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Asia depends on Middle East for 66 % of its oil imports

Of Asia’s total incremental oil imports since 2001, 4.5 mb/d (47%) have come from production growth, 3.9 mb/d (41%) from taking away imports of other countries (US, Europe, Africa and others) and 1.2 mb/d (12%) from direct consumption decline (US, Europe and others).

Asia’s Oil Consumption at Record High While Production Peaked in 2010

The question no one asks (or wants to ask) is how much oil there is to carry Asia through the decades to come. No one can give an answer of course but it is clear that if past oil consumption and production trends continue the region will slide into a huge oil crisis.

China's Offshore Oil and Gas Production Started to Peak in 2010

The China National Offshore Oil Corporation has had problems growing oil and gas production in the Bohai Bay since 2011 due to geological and environmental limitations in the Bohai Bay, its main producing area. This has resulted in the company expanding overseas.

Australia’s alternative transport fuel: The East Coast gas-ship has sailed

Credit Suisse reported that there is not enough East coast gas for 3 LNG export terminals at Gladstone, Queensland. If that is the case then it is doubtful whether there will be sufficient gas to replace petrol and diesel by gas as transport fuel.

US enters undulating crude oil production plateau in 2015

Feel-good-outlooks make the TV audience happy, but sleepy.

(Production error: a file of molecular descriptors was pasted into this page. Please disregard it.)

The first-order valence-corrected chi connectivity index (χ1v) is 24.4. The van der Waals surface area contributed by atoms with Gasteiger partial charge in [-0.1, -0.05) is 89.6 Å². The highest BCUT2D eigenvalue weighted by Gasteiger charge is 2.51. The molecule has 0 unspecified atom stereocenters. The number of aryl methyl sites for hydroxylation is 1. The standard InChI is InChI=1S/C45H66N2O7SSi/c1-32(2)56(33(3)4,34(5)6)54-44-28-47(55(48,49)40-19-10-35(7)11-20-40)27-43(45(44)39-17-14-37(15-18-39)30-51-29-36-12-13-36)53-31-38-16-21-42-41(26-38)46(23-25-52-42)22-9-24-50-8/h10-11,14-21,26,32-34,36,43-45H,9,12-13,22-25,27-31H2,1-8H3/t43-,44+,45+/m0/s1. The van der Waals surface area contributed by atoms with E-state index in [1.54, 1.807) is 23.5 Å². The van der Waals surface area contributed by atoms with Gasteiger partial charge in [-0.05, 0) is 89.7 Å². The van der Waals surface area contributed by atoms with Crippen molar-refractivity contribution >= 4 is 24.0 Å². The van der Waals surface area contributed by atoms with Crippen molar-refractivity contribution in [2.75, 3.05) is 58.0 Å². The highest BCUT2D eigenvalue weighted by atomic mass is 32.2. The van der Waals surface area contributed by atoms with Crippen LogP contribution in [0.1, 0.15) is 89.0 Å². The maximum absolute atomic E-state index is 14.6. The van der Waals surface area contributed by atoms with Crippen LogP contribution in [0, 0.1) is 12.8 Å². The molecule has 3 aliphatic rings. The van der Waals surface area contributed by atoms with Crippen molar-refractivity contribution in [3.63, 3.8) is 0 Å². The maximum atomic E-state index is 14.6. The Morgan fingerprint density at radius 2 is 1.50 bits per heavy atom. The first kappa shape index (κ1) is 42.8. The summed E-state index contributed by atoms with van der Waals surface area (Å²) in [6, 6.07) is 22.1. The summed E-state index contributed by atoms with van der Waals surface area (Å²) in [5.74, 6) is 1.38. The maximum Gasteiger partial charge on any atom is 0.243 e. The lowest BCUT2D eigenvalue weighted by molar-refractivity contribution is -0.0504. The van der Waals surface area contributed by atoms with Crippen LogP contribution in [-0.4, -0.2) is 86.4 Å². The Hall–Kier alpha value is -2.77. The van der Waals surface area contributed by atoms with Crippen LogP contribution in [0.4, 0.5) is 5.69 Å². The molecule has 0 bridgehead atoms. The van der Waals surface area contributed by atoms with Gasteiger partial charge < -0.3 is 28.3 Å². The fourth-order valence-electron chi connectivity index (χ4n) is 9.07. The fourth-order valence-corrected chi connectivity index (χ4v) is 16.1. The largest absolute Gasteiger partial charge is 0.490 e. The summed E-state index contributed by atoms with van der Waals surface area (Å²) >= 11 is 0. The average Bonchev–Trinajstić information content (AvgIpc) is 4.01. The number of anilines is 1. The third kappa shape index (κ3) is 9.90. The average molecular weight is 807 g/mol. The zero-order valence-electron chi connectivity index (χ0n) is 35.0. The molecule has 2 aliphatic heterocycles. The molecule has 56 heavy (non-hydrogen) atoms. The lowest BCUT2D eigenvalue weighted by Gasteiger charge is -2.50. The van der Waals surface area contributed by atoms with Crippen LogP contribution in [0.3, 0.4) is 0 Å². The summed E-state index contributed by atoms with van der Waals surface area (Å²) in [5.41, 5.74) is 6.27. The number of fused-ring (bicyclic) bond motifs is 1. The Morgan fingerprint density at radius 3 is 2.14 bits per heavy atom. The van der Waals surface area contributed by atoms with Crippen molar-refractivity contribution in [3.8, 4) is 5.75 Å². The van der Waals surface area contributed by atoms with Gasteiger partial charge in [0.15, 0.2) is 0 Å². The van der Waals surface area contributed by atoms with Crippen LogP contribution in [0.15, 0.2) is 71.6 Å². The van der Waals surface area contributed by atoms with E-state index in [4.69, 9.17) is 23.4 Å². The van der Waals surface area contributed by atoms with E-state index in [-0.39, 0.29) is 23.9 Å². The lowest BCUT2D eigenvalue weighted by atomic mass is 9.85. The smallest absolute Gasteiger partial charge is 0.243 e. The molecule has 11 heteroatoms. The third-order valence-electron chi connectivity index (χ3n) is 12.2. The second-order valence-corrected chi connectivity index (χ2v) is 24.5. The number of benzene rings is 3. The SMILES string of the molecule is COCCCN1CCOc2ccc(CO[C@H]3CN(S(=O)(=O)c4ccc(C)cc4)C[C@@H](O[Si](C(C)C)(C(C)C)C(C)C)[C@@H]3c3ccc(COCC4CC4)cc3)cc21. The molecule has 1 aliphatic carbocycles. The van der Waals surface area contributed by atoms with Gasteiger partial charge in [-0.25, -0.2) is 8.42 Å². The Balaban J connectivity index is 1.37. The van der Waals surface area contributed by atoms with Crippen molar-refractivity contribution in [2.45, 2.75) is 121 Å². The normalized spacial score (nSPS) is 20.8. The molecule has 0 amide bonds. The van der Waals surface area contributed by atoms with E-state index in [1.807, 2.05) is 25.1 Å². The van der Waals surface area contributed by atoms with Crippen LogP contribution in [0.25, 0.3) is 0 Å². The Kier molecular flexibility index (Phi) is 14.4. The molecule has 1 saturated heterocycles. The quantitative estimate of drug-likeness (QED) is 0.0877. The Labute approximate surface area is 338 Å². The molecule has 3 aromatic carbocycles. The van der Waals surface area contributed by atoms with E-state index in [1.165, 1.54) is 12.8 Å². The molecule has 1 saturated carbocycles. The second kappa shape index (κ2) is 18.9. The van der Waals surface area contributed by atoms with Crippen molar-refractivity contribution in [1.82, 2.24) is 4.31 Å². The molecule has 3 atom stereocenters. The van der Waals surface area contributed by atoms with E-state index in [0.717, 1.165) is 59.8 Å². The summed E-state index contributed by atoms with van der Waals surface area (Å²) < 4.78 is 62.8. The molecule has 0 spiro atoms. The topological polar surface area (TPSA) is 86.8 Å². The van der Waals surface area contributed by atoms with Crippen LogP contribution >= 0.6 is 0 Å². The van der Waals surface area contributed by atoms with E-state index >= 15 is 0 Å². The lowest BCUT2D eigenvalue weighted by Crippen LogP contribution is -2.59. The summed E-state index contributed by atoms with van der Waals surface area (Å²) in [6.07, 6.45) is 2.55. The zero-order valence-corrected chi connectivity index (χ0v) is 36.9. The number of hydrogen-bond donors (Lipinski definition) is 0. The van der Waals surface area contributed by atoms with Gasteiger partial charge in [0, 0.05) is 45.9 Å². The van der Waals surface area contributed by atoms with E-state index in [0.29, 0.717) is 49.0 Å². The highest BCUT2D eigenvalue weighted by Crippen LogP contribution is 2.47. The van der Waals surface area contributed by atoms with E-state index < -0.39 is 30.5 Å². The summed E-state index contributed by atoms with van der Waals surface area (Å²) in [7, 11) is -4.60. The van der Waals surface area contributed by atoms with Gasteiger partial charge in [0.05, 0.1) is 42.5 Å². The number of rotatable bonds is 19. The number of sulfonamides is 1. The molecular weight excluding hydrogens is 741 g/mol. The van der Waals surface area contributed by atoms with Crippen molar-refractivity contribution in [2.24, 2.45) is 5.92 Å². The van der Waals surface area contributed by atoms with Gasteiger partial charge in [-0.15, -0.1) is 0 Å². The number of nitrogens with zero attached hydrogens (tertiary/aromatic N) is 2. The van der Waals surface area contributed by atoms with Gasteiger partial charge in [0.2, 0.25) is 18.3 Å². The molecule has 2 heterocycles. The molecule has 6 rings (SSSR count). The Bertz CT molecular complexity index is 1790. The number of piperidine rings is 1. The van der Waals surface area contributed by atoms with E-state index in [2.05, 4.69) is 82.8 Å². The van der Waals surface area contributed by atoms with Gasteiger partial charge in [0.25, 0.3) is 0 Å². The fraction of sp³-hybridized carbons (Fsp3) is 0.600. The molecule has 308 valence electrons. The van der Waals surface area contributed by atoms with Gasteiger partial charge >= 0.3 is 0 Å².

IEA report: US shale oil growth practically zero in 2017

US growth is seen to decline to a meagre 160 kb/d by 2017. That is plausible given the high decline rates in tight oil fields.

Free oil! Next stop free oil crunch

What would you do if your salary were cut by 50%? How long would you survive this?

Peak Affordable Oil

Using the assessment of the Bank of Canada, production of affordable oil at price levels up to $75 has peaked or is at peak since the turning point of 2005. This means that the global economy cannot grow “normally” again.

Tight oil boom can explain only part of drop in US oil product imports

This analysis shows that only around one quarter of a drop of 1.7 mb/d since 2005/06 can be explained by the tight oil boom.

World on drip of unconventional oil

Currently lower oil prices due to a combination of increasing oil supplies and subdued demand come at a high cost to the environment and the climate.
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